First of all, I would break down the passage into smaller chunks so that the task does not seem as daunting. Then we would find difficult vocabulary and use a variety of different word attack skills and context clues to assist the student in figuring out meaning. Then we would do a first reading for general knowledge followed by the student asking three questions they NEED to have answered. We would talk about levels of questioning and start with context-based questions and how to find the answers within the text. This process would be used throughout as both a method and habit for reading.

What strategies have you found to be most successful when you start to work with a student?

I want to get a feel for the student: how do they view their own skills, why are they being tutored, what are their expectations from the tutoring, what kinds of goals have they set to determine their success.

How would you help a student get excited/engaged with a subject that they are struggling in?

Anyone gets more excited about completing a task if they feel they will be successful in doing it. Thus, I would make sure that we always started with some task or skill which they student has shown success and build from there. Another important strategy is to make whatever we are doing meaningful to the student in some way by connecting it to real life situations or experiences.

What techniques would you use to be sure that a student understands the material?

Obviously there are various standardized practice tests for those universal tests. In teaching English for years, I know it is necessary to create both formative and summative assessments based on the work that the students are doing. The various activities would lead up to an evaluation that would focus on the particular skill that was being learned.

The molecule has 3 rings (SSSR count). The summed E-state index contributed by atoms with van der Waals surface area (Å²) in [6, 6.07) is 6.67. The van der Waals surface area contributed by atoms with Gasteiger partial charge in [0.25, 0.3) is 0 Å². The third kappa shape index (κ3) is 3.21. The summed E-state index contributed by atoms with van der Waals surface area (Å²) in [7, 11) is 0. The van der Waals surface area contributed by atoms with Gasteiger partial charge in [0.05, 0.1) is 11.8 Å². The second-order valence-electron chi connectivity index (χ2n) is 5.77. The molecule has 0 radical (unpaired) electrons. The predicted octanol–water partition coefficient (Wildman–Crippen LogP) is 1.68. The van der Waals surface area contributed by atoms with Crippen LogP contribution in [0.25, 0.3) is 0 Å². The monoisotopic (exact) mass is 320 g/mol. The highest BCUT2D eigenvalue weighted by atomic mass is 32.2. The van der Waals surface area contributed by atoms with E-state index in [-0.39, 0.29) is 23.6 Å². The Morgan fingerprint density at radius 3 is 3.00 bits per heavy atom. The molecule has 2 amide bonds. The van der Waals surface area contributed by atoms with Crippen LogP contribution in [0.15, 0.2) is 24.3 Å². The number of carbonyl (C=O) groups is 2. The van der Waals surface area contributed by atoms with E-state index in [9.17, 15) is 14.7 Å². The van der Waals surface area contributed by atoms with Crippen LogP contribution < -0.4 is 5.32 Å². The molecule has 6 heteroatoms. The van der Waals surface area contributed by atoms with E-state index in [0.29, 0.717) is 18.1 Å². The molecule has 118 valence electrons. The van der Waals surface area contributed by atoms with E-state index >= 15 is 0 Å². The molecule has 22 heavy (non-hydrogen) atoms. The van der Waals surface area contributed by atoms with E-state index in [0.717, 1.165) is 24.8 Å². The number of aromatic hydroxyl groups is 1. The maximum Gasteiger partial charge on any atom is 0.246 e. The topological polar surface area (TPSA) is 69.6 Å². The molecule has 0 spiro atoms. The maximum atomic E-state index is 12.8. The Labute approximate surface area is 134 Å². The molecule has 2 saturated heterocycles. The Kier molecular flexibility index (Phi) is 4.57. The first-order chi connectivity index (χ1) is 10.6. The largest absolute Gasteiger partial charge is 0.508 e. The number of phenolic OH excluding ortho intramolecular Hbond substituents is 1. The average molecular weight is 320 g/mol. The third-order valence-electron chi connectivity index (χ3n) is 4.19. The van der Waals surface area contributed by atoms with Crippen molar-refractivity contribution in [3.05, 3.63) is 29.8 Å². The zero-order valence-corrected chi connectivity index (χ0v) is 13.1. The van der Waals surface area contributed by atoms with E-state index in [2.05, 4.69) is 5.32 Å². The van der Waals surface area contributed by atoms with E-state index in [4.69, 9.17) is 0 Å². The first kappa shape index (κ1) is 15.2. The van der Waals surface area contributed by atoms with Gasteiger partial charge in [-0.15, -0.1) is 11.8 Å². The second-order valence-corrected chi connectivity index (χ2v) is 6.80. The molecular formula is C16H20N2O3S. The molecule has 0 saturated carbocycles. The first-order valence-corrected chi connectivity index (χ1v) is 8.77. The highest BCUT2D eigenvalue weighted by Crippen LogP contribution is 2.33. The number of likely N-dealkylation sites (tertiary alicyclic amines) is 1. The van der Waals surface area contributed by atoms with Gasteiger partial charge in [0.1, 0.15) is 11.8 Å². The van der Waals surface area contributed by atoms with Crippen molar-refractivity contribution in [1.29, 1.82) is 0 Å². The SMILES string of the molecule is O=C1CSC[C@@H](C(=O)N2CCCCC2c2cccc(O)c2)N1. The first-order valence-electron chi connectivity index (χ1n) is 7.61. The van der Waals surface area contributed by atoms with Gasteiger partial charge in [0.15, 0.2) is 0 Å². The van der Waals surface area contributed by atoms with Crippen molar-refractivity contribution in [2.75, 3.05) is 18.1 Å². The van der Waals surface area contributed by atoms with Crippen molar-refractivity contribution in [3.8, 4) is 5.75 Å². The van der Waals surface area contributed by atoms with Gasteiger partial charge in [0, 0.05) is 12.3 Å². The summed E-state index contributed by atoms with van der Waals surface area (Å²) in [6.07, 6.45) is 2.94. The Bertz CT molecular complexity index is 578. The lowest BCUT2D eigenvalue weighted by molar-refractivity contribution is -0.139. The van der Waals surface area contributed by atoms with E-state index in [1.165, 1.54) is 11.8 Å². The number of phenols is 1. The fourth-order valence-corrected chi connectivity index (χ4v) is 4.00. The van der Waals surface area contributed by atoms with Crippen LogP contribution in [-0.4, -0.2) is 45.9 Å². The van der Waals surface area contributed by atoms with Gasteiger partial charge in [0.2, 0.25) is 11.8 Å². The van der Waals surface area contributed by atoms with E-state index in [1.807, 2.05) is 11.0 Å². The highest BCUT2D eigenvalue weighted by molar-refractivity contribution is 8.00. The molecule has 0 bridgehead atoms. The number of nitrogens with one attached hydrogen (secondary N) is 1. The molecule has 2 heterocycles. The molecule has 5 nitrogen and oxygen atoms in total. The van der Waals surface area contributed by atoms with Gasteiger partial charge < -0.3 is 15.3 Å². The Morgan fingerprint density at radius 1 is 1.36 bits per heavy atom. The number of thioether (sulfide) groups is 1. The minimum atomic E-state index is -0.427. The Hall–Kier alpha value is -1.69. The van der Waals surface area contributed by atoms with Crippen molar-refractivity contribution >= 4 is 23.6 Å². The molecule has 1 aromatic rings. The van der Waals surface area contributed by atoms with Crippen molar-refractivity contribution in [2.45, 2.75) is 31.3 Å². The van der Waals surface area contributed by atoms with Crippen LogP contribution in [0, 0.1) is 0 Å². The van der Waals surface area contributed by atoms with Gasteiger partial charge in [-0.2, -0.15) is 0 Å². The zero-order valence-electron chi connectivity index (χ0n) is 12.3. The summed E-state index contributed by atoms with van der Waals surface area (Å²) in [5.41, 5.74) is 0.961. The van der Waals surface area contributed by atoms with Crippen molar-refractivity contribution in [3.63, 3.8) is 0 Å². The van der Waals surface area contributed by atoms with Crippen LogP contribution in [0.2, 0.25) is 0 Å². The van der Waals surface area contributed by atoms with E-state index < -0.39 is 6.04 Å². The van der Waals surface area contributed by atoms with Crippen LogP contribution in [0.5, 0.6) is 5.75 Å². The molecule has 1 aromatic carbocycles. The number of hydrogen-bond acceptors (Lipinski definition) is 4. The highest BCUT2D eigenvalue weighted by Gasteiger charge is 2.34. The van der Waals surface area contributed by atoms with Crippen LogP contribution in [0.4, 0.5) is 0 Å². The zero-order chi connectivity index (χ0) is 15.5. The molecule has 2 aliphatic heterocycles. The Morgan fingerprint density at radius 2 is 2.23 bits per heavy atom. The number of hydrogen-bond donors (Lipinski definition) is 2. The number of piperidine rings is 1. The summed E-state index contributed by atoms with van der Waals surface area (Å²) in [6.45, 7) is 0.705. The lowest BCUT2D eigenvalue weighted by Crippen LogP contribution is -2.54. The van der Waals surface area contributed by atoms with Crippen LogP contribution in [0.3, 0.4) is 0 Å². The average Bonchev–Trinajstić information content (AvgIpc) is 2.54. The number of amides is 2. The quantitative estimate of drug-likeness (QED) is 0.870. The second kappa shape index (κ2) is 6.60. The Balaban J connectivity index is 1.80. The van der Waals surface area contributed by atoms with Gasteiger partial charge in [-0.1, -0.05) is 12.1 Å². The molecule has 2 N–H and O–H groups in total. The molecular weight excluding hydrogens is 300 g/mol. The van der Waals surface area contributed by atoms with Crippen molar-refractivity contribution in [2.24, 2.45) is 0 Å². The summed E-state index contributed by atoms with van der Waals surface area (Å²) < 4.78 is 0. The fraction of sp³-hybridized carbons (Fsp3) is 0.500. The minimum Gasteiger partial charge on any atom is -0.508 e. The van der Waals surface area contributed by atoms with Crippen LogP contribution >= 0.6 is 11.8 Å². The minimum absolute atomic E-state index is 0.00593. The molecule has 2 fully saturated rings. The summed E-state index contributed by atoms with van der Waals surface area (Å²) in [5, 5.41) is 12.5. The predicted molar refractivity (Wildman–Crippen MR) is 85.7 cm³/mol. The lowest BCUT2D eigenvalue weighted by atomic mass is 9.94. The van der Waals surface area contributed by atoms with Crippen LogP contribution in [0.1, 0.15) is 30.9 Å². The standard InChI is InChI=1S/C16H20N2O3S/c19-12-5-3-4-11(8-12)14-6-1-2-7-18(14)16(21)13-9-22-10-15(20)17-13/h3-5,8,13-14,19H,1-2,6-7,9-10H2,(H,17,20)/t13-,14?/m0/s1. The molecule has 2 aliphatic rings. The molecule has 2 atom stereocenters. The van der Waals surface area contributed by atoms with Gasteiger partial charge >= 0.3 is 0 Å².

How do you build a student's confidence in a subject?

It is most important to scaffold the learning expectations based on the successes of the student. I would never give an assessment where the student is likely to feel failure.

How do you evaluate a student's needs?

I would begin with a student self-evaluation to determine what they feel they need to know. From there, I would have them read a select passage from a text and casually discuss both content and style and how each informs the other. The discussion would be followed by a focused writing assignment to determine the competency of the student's written communication.

How do you adapt your tutoring to the student's needs?

I listen and watch!!! I read the signs of frustration and change gears. I perceive boredom and change to something more challenging. Most of all, there needs to be variety of activities to keep the pace fresh and moving.

What types of materials do you typically use during a tutoring session?

When preparing for standardized tests, I use a combination of trade book tests and worksheets. When reviewing grammar, I create my own worksheets that focus on the areas of weakness. When dealing with reading comprehension, I prefer to use materials that the students use in class.

What is your teaching philosophy?

Everyone wants to succeed. Everyone can succeed if they are in the best environment which nurtures their strengths and challenges their thinking so the reach the highest level of their own capabilities.